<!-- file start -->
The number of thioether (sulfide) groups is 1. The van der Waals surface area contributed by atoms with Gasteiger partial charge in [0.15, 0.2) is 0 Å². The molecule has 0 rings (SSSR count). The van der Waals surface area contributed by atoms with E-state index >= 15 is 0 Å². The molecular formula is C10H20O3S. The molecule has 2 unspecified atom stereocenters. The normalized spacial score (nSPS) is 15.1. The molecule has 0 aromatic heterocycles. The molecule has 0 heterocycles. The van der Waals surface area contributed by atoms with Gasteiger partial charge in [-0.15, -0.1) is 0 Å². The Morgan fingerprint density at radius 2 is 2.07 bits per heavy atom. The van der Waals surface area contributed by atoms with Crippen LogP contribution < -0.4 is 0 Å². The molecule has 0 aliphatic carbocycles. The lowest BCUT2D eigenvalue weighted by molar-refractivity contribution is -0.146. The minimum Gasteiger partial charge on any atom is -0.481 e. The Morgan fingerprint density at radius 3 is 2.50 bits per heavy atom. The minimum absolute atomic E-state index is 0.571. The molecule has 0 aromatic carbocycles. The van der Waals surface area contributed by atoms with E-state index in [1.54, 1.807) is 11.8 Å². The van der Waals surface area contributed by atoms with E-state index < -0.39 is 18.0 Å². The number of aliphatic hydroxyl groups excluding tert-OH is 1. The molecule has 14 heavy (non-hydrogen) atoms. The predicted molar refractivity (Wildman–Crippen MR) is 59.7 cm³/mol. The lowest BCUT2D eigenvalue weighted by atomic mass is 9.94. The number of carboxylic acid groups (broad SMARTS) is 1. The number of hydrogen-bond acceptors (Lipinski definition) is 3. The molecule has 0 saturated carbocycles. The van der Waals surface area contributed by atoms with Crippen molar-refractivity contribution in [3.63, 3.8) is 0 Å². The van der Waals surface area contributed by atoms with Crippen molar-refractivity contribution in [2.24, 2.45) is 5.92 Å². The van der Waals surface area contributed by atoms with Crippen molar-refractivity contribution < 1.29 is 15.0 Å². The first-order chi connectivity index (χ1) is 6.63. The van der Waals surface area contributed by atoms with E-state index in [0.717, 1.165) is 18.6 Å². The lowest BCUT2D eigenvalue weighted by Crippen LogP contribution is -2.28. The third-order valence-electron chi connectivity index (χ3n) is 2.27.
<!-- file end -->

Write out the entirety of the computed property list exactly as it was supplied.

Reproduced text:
The number of thioether (sulfide) groups is 1. The van der Waals surface area contributed by atoms with Gasteiger partial charge in [0.15, 0.2) is 0 Å². The molecule has 0 rings (SSSR count). The van der Waals surface area contributed by atoms with E-state index >= 15 is 0 Å². The molecular formula is C10H20O3S. The molecule has 2 unspecified atom stereocenters. The normalized spacial score (nSPS) is 15.1. The molecule has 0 aromatic heterocycles. The molecule has 0 heterocycles. The van der Waals surface area contributed by atoms with Gasteiger partial charge in [-0.15, -0.1) is 0 Å². The Morgan fingerprint density at radius 2 is 2.07 bits per heavy atom. The van der Waals surface area contributed by atoms with Crippen LogP contribution < -0.4 is 0 Å². The molecule has 0 aliphatic carbocycles. The lowest BCUT2D eigenvalue weighted by molar-refractivity contribution is -0.146. The minimum Gasteiger partial charge on any atom is -0.481 e. The Morgan fingerprint density at radius 3 is 2.50 bits per heavy atom. The minimum absolute atomic E-state index is 0.571. The molecule has 0 aromatic carbocycles. The van der Waals surface area contributed by atoms with E-state index in [1.54, 1.807) is 11.8 Å². The van der Waals surface area contributed by atoms with E-state index < -0.39 is 18.0 Å². The number of aliphatic hydroxyl groups excluding tert-OH is 1. The molecule has 14 heavy (non-hydrogen) atoms. The predicted molar refractivity (Wildman–Crippen MR) is 59.7 cm³/mol. The lowest BCUT2D eigenvalue weighted by atomic mass is 9.94. The number of carboxylic acid groups (broad SMARTS) is 1. The number of hydrogen-bond acceptors (Lipinski definition) is 3. The molecule has 0 saturated carbocycles. The van der Waals surface area contributed by atoms with Crippen molar-refractivity contribution in [3.63, 3.8) is 0 Å². The van der Waals surface area contributed by atoms with Crippen molar-refractivity contribution in [2.24, 2.45) is 5.92 Å². The van der Waals surface area contributed by atoms with Crippen molar-refractivity contribution < 1.29 is 15.0 Å². The first-order chi connectivity index (χ1) is 6.63. The van der Waals surface area contributed by atoms with E-state index in [0.717, 1.165) is 18.6 Å². The lowest BCUT2D eigenvalue weighted by Crippen LogP contribution is -2.28. The third-order valence-electron chi connectivity index (χ3n) is 2.27.